Bearded dragons are omnivores, meaning they need both animal and plant-based foods. According to VCA Animal Hospitals, depending on it’s age, a bearded dragon’s diet should consist of about 50% plant-based material and 50% insect material. However, opinions vary wildly on the subject and you’ll see most sources recommending 80%/20% respectively. 

Bearded dragons eat insects like mealworms, roaches, and crickets. They also enjoy snacking on collard greens, kale, mustard greens, turnip greens, and carrots (just to name a few). It’s best to avoid feeding your bearded dragon insects from the wild as these typically carry parasites or have been exposed to harmful chemicals. You should discuss your lizard’s diet with your veterinarian as your beardie ages and adjust their food intake accordingly. We have a more complete Bearded Dragons diet sheet to check out as well to help get you started.

Feeding your bearded dragon on a regular and consistent schedule is essential for their overall health and wellbeing. Young bearded dragons require daily feeding, with 2-3 feedings per day. As they mature, adult bearded dragons should be fed once a day or once every two days.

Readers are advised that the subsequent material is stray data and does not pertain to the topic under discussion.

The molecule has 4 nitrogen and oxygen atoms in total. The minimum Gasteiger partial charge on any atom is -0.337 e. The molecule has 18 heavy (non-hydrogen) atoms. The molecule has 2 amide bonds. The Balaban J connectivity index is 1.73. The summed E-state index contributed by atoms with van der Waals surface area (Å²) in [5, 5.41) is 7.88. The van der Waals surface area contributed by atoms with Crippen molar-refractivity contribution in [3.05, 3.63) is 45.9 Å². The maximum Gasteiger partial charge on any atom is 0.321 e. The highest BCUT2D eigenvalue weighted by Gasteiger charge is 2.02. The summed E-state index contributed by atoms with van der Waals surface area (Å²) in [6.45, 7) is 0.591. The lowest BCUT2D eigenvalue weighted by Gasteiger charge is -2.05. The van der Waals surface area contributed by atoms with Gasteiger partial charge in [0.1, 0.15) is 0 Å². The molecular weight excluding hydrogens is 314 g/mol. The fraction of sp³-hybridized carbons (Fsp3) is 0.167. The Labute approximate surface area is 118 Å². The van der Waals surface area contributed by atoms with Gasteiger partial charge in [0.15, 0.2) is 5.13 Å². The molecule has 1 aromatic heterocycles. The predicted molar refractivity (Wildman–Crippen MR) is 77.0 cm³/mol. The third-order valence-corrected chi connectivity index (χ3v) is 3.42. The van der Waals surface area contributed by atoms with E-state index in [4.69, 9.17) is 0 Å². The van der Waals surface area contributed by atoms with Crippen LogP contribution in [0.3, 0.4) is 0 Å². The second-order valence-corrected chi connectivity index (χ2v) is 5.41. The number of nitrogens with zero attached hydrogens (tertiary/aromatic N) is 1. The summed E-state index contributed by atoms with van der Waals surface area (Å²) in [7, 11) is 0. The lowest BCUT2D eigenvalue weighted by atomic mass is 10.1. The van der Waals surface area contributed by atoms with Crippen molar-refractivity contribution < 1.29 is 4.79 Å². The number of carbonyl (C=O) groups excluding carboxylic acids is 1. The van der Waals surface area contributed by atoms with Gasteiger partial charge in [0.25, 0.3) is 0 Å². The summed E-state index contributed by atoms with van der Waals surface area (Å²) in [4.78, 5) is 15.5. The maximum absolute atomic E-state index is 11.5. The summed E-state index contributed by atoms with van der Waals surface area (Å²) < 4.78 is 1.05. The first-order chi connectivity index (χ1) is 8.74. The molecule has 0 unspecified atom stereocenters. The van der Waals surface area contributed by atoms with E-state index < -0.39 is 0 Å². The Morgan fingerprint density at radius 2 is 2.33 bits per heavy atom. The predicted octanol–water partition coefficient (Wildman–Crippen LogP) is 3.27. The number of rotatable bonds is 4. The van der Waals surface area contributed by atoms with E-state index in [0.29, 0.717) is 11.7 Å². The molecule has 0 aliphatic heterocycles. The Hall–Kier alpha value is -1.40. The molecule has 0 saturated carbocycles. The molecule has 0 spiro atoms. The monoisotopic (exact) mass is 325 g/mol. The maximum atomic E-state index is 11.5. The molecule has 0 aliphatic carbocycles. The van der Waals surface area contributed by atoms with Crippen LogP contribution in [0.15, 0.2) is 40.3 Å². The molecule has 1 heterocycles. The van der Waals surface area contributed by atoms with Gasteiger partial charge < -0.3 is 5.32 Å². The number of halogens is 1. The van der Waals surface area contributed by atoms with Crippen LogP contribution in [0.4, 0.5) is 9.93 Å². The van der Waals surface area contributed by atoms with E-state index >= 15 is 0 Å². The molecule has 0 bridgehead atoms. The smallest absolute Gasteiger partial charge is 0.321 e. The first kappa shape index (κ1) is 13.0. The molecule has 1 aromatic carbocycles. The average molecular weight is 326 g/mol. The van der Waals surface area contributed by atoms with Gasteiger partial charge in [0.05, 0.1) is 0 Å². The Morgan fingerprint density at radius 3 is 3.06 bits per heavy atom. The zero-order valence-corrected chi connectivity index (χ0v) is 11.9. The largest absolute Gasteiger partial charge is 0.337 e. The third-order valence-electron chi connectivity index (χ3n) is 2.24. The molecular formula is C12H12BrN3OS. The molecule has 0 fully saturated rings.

Remember, the feeding times should ideally be during the day as bearded dragons are diurnal creatures, meaning they are active during the day and sleep at night. Lastly, always ensure fresh, clean water is available for your bearded dragon. It’s also important to note that each bearded dragon is unique, and you may need to adjust this feeding schedule and diet based on your pet’s specific needs.

bearded dragon eating leafy greens


Proper hydration is crucial for your bearded dragon’s health. Always have a water dish available for them. Be sure to change the water daily and clean out the dish every other day. Bearded dragons also need to be misted with water a few times a week, allowing them to absorb water through their skin.


Bearded dragons are territorial creatures. Males can fight for food, female attention, and the best basking spot.

When frightened or threatened, a bearded dragon will try to appear bigger by opening its mouth, raising its chin, and puffing out its beard. Some also hiss to scare their opponent away.

Head bobbing is a common form of communication between beardies. It’s used as a greeting, a sign of submission, or to show dominance.

If you’re keeping two bearded dragons in the same enclosure, make sure there’s enough space and resources for both to thrive without competing.

how to care for a bearded dragon